Threats Unseen: Beware of Norovirus During an Emergency

Woman clutches her stomach as if feeling nauseous

Natural disasters are unpredictable. Often, we don’t know when or where they will happen or if we will have to leave our homes because of them. Evacuations for hurricanes and wildfires can force people into emergency shelters, where close quarters, shared spaces, and high-touch surfaces can make it easy for norovirus to spread.Graphic that defines norovirus. Text also in body of article.

Norovirus outbreaks occurred in most evacuation shelters in Butte and Glenn counties, Calif., during the Camp Fire in November 2018. Public-health officials identified 292 people ill with acute gastroenteritis caused by norovirus.(1)

A norovirus outbreak among evacuees from Hurricane Katrina in 2005 was also reported in CDC’s Morbidity and Mortality Weekly Report. That outbreak might have affected approximately 1,000 evacuees and relief workers.(2)

What is Norovirus?

Norovirus is a very contagious virus that causes vomiting and diarrhea. Most “stomach bugs” are likely norovirus infections because it’s a relatively common virus. Anyone can catch norovirus from direct contact with an infected person, touching a contaminated surface, or eating contaminated food. It only takes a very small amount of virus particles to make
you sick. The number of particles that could fit on the head of a pin is enough to infect more than 1,000 people.

A person infected with norovirus usually starts to feel ill 12 to 48 hours after they’ve been exposed. The most common symptoms of norovirus infection are diarrhea, vomiting, nausea, and stomach pain. But it can cause fever, headache, and body aches, too.

Be Prepared

Follow the guidance of local officials when going to an emergency shelter during the COVID-19 pandemic. They will tell you when and where to take shelter and what to bring with you.

Act now to prepare “go kits” for family members. Include everyday personal items you cannot do without and other personal protective supplies, such as hand sanitizer with at least 60% alcohol, bar or liquid soap, disinfectant wipes and spray, and at least two masks per person age 2 or older in your household.

If your Emergency Action Plan is to go to a shelter in an evacuation, your kit might also include plenty of nonperishable food, mess kits (e.g., reusable cups, plates, bowls utensils). Also, pack paper towels and disposable plastic gloves to clean up after a sick family member. If you are cleaning up after someone vomits or has diarrhea, use a bleach-based cleaner to prevent the spread of norovirus.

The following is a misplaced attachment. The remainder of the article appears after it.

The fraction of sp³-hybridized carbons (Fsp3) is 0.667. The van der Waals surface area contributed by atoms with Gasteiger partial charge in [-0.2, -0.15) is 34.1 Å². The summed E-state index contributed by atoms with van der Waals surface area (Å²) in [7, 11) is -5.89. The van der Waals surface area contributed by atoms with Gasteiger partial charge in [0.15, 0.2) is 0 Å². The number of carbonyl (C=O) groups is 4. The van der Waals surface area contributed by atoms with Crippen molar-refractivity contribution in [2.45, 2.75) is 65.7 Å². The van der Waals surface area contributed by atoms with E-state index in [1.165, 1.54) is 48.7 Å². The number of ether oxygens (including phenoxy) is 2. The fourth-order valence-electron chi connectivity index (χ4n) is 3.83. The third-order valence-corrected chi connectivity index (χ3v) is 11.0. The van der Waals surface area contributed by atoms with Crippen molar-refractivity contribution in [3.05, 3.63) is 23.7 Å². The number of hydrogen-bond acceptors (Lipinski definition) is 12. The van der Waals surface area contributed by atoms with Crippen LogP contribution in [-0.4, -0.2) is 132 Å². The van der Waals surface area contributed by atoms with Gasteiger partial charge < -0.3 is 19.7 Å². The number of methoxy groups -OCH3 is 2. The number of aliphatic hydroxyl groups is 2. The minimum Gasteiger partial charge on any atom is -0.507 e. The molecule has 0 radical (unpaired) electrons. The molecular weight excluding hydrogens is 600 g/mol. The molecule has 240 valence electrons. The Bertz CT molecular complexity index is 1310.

Wash Your Hands

Clean hands are essential to health, whether in an emergency or day-to-day life. Handwashing can keep you healthy and prevent the spread of respiratory and diarrheal infections, like norovirus, from one person to the next. Unseen woman washing her hands with soap in a sink.

Wash your hands thoroughly with soap and water especially after using the toilet or changing diapers; always before eating, preparing, or handling food; and before giving yourself or someone else medicine. Here’s how:

  • Wet your hands with clean, running water (warm or cold) and apply soap.
  • Lather your hands by rubbing them together with the soap. Lather the backs of your hands, between your fingers, and under your nails.
  • Scrub your hands for at least 20 seconds. Need a timer? Hum the “Happy Birthday” song from beginning to end twice.
  • Rinse your hands well under the water.
  • Dry your hands using a clean towel or air dry them.

You can use alcohol-based hand sanitizers in addition to hand washing. But you should not use hand sanitizer as a substitute for washing your hands with soap and water. Hand sanitizers aren’t as effective at removing norovirus particles as washing hands with soap and water.

If you start to feel sick, continue to wash your hands often with soap and water and try to avoid direct contact with others. You should not prepare food for others or provide health care while you are sick, and for at least 2 days after symptoms stop.

Learn More

CDC and state and local health departments help to raise awareness among healthcare providers and the public about norovirus and how to prevent it. Learn more about how they work to prevent and stop norovirus outbreaks.

For more suggestions on how to prepare your health for emergencies, visit https://www.cdc.gov/prepyourhealth/.

Resources

References

  1. https://www.cdc.gov/mmwr/volumes/69/wr/mm6920a1.htm
  2. https://www.cdc.gov/mmwr/preview/mmwrhtml/mm5440a3.htm


Thanks in advance for your questions and comments on this Public Health Matters post. Please note that the CDC does not give personal medical advice. If you are concerned you have a disease or condition, talk to your doctor.

Have a question for CDC? CDC-INFO (http://www.cdc.gov/cdc-info/index.html) offers live agents by phone and email to help you find the latest, reliable, and science-based health information on more than 750 health topics.